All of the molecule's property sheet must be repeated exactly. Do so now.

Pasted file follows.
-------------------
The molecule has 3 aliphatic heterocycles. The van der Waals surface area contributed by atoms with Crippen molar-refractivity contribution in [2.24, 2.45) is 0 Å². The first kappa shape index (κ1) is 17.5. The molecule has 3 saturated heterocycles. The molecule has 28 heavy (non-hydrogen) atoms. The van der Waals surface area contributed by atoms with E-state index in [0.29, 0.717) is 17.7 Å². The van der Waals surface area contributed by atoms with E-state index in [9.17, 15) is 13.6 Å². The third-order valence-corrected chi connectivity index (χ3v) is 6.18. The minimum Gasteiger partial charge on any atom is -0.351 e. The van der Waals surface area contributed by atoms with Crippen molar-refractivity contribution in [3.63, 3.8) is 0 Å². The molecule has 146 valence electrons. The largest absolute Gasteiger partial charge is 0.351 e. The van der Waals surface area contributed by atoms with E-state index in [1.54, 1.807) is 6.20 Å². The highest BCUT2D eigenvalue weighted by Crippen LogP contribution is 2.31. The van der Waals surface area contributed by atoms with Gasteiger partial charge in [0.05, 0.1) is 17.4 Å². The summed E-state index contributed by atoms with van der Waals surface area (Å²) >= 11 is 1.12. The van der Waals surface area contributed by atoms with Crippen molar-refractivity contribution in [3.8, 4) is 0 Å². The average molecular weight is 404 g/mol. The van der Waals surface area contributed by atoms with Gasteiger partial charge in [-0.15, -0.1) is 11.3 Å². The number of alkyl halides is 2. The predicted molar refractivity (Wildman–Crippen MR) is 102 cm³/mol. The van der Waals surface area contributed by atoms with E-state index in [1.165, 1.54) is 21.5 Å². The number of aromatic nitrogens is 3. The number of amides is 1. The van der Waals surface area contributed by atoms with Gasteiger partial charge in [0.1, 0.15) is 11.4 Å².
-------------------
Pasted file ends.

The molecule has 3 aliphatic heterocycles. The van der Waals surface area contributed by atoms with Crippen molar-refractivity contribution in [2.24, 2.45) is 0 Å². The first kappa shape index (κ1) is 17.5. The molecule has 3 saturated heterocycles. The molecule has 28 heavy (non-hydrogen) atoms. The van der Waals surface area contributed by atoms with E-state index in [0.29, 0.717) is 17.7 Å². The van der Waals surface area contributed by atoms with E-state index in [9.17, 15) is 13.6 Å². The third-order valence-corrected chi connectivity index (χ3v) is 6.18. The minimum Gasteiger partial charge on any atom is -0.351 e. The van der Waals surface area contributed by atoms with Crippen molar-refractivity contribution in [3.63, 3.8) is 0 Å². The molecule has 146 valence electrons. The largest absolute Gasteiger partial charge is 0.351 e. The van der Waals surface area contributed by atoms with E-state index in [1.54, 1.807) is 6.20 Å². The highest BCUT2D eigenvalue weighted by Crippen LogP contribution is 2.31. The van der Waals surface area contributed by atoms with Gasteiger partial charge in [0.05, 0.1) is 17.4 Å². The summed E-state index contributed by atoms with van der Waals surface area (Å²) >= 11 is 1.12. The van der Waals surface area contributed by atoms with Crippen molar-refractivity contribution in [3.8, 4) is 0 Å². The average molecular weight is 404 g/mol. The van der Waals surface area contributed by atoms with Gasteiger partial charge in [-0.15, -0.1) is 11.3 Å². The number of alkyl halides is 2. The predicted molar refractivity (Wildman–Crippen MR) is 102 cm³/mol. The van der Waals surface area contributed by atoms with E-state index in [1.165, 1.54) is 21.5 Å². The number of aromatic nitrogens is 3. The number of amides is 1. The van der Waals surface area contributed by atoms with Gasteiger partial charge in [0.1, 0.15) is 11.4 Å².